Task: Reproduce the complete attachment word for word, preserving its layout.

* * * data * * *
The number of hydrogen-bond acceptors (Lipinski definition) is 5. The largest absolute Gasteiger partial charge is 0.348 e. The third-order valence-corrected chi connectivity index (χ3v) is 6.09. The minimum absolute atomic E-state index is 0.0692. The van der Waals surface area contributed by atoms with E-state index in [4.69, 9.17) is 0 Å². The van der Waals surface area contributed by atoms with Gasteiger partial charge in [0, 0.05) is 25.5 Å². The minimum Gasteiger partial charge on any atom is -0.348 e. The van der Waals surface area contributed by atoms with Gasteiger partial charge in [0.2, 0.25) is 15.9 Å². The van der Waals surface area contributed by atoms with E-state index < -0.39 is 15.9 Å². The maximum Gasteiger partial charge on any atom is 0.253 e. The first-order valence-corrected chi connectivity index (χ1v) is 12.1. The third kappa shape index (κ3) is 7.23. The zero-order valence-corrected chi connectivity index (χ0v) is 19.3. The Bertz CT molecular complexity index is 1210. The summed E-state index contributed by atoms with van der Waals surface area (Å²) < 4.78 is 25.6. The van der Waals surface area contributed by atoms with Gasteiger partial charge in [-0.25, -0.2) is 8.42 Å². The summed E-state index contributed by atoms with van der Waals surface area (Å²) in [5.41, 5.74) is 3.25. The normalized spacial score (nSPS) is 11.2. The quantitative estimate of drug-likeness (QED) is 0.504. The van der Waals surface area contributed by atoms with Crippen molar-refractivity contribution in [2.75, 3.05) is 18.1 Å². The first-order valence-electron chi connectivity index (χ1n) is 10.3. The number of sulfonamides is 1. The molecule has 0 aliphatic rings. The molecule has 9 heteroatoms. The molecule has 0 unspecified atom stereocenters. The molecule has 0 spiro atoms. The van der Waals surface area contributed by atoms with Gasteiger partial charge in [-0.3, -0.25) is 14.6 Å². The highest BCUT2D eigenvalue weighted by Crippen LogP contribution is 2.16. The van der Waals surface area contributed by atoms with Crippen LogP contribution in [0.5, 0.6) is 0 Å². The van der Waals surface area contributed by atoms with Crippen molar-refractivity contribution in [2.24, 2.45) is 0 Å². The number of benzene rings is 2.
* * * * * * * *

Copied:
The number of hydrogen-bond acceptors (Lipinski definition) is 5. The largest absolute Gasteiger partial charge is 0.348 e. The third-order valence-corrected chi connectivity index (χ3v) is 6.09. The minimum absolute atomic E-state index is 0.0692. The van der Waals surface area contributed by atoms with E-state index in [4.69, 9.17) is 0 Å². The van der Waals surface area contributed by atoms with Gasteiger partial charge in [0, 0.05) is 25.5 Å². The minimum Gasteiger partial charge on any atom is -0.348 e. The van der Waals surface area contributed by atoms with Gasteiger partial charge in [0.2, 0.25) is 15.9 Å². The van der Waals surface area contributed by atoms with E-state index < -0.39 is 15.9 Å². The maximum Gasteiger partial charge on any atom is 0.253 e. The first-order valence-corrected chi connectivity index (χ1v) is 12.1. The third kappa shape index (κ3) is 7.23. The zero-order valence-corrected chi connectivity index (χ0v) is 19.3. The Bertz CT molecular complexity index is 1210. The summed E-state index contributed by atoms with van der Waals surface area (Å²) < 4.78 is 25.6. The van der Waals surface area contributed by atoms with Gasteiger partial charge in [-0.25, -0.2) is 8.42 Å². The summed E-state index contributed by atoms with van der Waals surface area (Å²) in [5.41, 5.74) is 3.25. The normalized spacial score (nSPS) is 11.2. The quantitative estimate of drug-likeness (QED) is 0.504. The van der Waals surface area contributed by atoms with Crippen molar-refractivity contribution in [2.75, 3.05) is 18.1 Å². The first-order valence-electron chi connectivity index (χ1n) is 10.3. The number of sulfonamides is 1. The molecule has 0 aliphatic rings. The molecule has 9 heteroatoms. The molecule has 0 unspecified atom stereocenters. The molecule has 0 spiro atoms. The van der Waals surface area contributed by atoms with Gasteiger partial charge in [-0.3, -0.25) is 14.6 Å². The highest BCUT2D eigenvalue weighted by Crippen LogP contribution is 2.16. The van der Waals surface area contributed by atoms with Crippen LogP contribution in [0.5, 0.6) is 0 Å². The van der Waals surface area contributed by atoms with Crippen molar-refractivity contribution in [2.24, 2.45) is 0 Å². The number of benzene rings is 2.